'Tehran could destroy Israel in 24 hours' - Khamenei's Revolutionary Guards spokesman
Hojjat al-Eslam Ali Shirazi, Ayatollah Ali Khamenei’s “commissar” in Qods, Iran’s special unit for extraterritorial operations that reports directly to Khamenei, was appointed to his position one year ago. The official made no formal statements in that time, but finally granted an interview to Iranian Jahan News.
Ali Shirazi has made a number of harsh statements towards Israel, which openly discusses the possibility of war with Tehran over its nuclear program. He also attempts to dispel rumors about Iran’s Islamic Revolutionary Guards Corps (IRGC) most secret unit.
According to Ali Shirazi should Israel dare to attack Iran, it would take 24 hours for Tehran to destroy the Jewish state.
“If a war with Israel does happen, it wouldn’t be a long one, and it would benefit the entire Muslim world,” Ali Shirazi claimed.
The Qods Force operative also pointed out that Iran knows how to conduct attrition warfare, presumably referring to the eight-year Iran-Iraq war (1980-1988), so a long-term conflict would also be disastrous for Tel Aviv, which does not, he said.
According to Ali Shirazi, due to the ongoing processes in the Arab world the current position of Israel is desperate, which causes Tel Aviv to speak recklessly.
Ali Shirazi also scuttled rumors about the death of Major-General Qasem Soleimani, the head of Qods, who allegedly died in a bombing in Damascus on July 18, in which a number of high-profile Syrian military and President Bashar Assad’s top aides were killed.
“There has been too much media speculation on Suleimani being involved in the Syrian conflict and that he was killed in the bombing in Damascus,” Shirazi said. “But in fact Suleimani wasn’t in Syria [when the explosion took place], he was in Iran on that day.”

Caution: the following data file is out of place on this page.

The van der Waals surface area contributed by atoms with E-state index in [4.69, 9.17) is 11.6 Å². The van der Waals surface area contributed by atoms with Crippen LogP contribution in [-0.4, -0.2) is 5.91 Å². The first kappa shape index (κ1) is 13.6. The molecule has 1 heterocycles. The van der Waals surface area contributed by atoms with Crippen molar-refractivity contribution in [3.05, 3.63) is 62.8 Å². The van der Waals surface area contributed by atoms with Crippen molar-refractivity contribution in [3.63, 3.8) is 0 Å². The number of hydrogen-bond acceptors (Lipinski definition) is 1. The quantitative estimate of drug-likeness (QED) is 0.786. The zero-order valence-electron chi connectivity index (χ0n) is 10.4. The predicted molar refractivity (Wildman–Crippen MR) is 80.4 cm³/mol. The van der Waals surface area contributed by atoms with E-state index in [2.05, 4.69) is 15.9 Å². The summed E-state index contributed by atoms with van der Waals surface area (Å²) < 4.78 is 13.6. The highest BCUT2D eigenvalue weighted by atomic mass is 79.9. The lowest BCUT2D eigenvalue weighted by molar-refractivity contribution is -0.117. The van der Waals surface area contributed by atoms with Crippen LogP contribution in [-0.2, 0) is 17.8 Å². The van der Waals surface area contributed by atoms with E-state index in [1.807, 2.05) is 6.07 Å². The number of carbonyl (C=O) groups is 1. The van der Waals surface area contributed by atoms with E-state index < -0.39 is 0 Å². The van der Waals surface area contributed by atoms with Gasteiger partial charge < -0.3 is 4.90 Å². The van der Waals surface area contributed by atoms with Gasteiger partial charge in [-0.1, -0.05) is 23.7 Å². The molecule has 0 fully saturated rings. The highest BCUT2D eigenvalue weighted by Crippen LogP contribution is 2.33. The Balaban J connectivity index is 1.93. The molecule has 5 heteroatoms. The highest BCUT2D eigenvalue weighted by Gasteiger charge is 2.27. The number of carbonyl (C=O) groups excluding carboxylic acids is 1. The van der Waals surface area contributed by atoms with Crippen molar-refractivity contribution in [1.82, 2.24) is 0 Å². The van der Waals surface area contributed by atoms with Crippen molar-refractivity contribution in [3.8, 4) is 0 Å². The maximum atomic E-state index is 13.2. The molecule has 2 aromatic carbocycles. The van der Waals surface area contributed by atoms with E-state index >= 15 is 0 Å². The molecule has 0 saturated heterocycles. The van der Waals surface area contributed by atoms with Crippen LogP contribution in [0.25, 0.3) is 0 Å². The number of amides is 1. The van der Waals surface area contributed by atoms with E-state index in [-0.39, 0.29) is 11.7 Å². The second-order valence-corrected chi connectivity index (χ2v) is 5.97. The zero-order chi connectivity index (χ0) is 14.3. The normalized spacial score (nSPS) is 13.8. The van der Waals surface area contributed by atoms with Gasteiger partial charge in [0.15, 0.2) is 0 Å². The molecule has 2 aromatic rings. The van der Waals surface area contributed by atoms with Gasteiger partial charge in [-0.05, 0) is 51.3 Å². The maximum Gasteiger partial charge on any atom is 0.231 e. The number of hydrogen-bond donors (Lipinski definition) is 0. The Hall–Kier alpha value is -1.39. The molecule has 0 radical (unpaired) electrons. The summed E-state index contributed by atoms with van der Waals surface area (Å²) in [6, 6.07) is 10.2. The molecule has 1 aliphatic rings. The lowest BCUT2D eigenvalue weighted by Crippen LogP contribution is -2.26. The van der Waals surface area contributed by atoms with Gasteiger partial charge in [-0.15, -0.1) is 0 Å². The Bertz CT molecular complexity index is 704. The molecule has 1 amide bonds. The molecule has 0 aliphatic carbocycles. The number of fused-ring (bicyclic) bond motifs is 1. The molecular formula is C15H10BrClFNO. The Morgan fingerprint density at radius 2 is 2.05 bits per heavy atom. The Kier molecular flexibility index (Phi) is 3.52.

The Qods Force, responsible for IRGC operations outside Iran, is a unit of unknown size that acts according to direct orders from Ayatollah Ali Khamenei, bypassing the head of IRGC, Major General Mohammad-Ali Aziz Jafari.
Israel has for years been discussing possible strikes on Iran’s nuclear facilities to prevent Tehran from obtaining nuclear weapons. The latter has always been insisting its nuclear program is peaceful and regarded Israeli threats a bluff, promising that counterforce retaliation would be overwhelming and would include military infrastructure of not only Israel, but its possible allies in the region as well.
The bellicose rhetoric between the two countries has only increased in recent months.
Israeli PM Benjamin Netanyahu made waves before the UN General Assembly last week by literally drawing a red line through a cartoon bomb to show at what point the international community should intervene to halt Iran’s uranium enrichment program.
The previous week, a senior Iranian Revolutionary Guard Commander warned any attack on Iranian soil could trigger"World War III."
Brigadier General Amir Ali Hajizadeh also said Iran “could launch a pre-emptive attack if it was sure that the enemies are putting the final touches to attack us."
Iran further warned that US military bases in the region would be fair game for a retaliatory attack if Israel went through with a preemptive strike.
Iran’s latest claim to have the capacity to destroy the Jewish state in 24 hours flies in the face of statements made by Matan Vilnai, Israel’s ambassador to China, in August.
After speaking with Israeli Defense Minister Ehud Barak, Vilnai said a hypothetical war with Iran would see Iran last just one month and entail around 500 Israeli causalities.
Earlier that month, an anonymous American military source said a secret plan had tasked the US military with attacking Iran’s ballistic missile batteries to neutralize the existential threat to Israel, freeing up Israeli troops to tackle Syria and Hezbollah.
Despite information stemming from unverified reports, Washington has publicly taken a much softer line on Iran. Last week, US President Barrack Obama said he would block out “any noise” from Israel Prime Minister Benjamin Netanyahu concerning premature military intervention in Iran.